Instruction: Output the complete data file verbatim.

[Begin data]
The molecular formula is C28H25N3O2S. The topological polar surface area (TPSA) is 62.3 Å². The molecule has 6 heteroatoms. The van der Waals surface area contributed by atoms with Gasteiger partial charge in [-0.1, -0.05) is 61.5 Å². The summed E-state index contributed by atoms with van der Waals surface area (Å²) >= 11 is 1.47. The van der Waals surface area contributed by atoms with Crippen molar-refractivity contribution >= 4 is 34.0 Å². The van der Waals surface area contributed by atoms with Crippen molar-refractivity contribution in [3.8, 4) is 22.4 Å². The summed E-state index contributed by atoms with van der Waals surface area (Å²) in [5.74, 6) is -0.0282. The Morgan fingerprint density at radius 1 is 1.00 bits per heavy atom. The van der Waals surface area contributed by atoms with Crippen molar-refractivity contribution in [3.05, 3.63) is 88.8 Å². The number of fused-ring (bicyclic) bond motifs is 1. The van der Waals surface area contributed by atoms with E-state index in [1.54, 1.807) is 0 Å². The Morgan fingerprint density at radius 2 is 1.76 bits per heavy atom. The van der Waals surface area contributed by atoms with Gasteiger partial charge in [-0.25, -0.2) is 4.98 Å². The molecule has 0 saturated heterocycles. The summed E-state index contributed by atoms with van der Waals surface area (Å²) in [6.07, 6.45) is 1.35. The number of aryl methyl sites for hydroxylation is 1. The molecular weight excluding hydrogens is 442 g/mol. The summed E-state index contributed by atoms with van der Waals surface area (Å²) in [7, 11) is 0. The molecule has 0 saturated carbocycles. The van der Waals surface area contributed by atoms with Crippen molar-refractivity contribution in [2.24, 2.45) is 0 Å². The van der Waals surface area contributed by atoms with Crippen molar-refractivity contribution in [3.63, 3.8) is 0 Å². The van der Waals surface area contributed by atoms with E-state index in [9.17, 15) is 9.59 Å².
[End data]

The molecular formula is C28H25N3O2S. The topological polar surface area (TPSA) is 62.3 Å². The molecule has 6 heteroatoms. The van der Waals surface area contributed by atoms with Gasteiger partial charge in [-0.1, -0.05) is 61.5 Å². The summed E-state index contributed by atoms with van der Waals surface area (Å²) >= 11 is 1.47. The van der Waals surface area contributed by atoms with Crippen molar-refractivity contribution >= 4 is 34.0 Å². The van der Waals surface area contributed by atoms with Crippen molar-refractivity contribution in [3.8, 4) is 22.4 Å². The summed E-state index contributed by atoms with van der Waals surface area (Å²) in [5.74, 6) is -0.0282. The Morgan fingerprint density at radius 1 is 1.00 bits per heavy atom. The van der Waals surface area contributed by atoms with Crippen molar-refractivity contribution in [3.05, 3.63) is 88.8 Å². The number of fused-ring (bicyclic) bond motifs is 1. The van der Waals surface area contributed by atoms with E-state index in [1.54, 1.807) is 0 Å². The Morgan fingerprint density at radius 2 is 1.76 bits per heavy atom. The van der Waals surface area contributed by atoms with Gasteiger partial charge in [-0.25, -0.2) is 4.98 Å². The molecule has 0 saturated heterocycles. The summed E-state index contributed by atoms with van der Waals surface area (Å²) in [6.07, 6.45) is 1.35. The number of aryl methyl sites for hydroxylation is 1. The molecular weight excluding hydrogens is 442 g/mol. The summed E-state index contributed by atoms with van der Waals surface area (Å²) in [7, 11) is 0. The molecule has 0 saturated carbocycles. The van der Waals surface area contributed by atoms with Crippen molar-refractivity contribution in [2.24, 2.45) is 0 Å². The van der Waals surface area contributed by atoms with Crippen molar-refractivity contribution in [3.63, 3.8) is 0 Å². The van der Waals surface area contributed by atoms with E-state index in [9.17, 15) is 9.59 Å².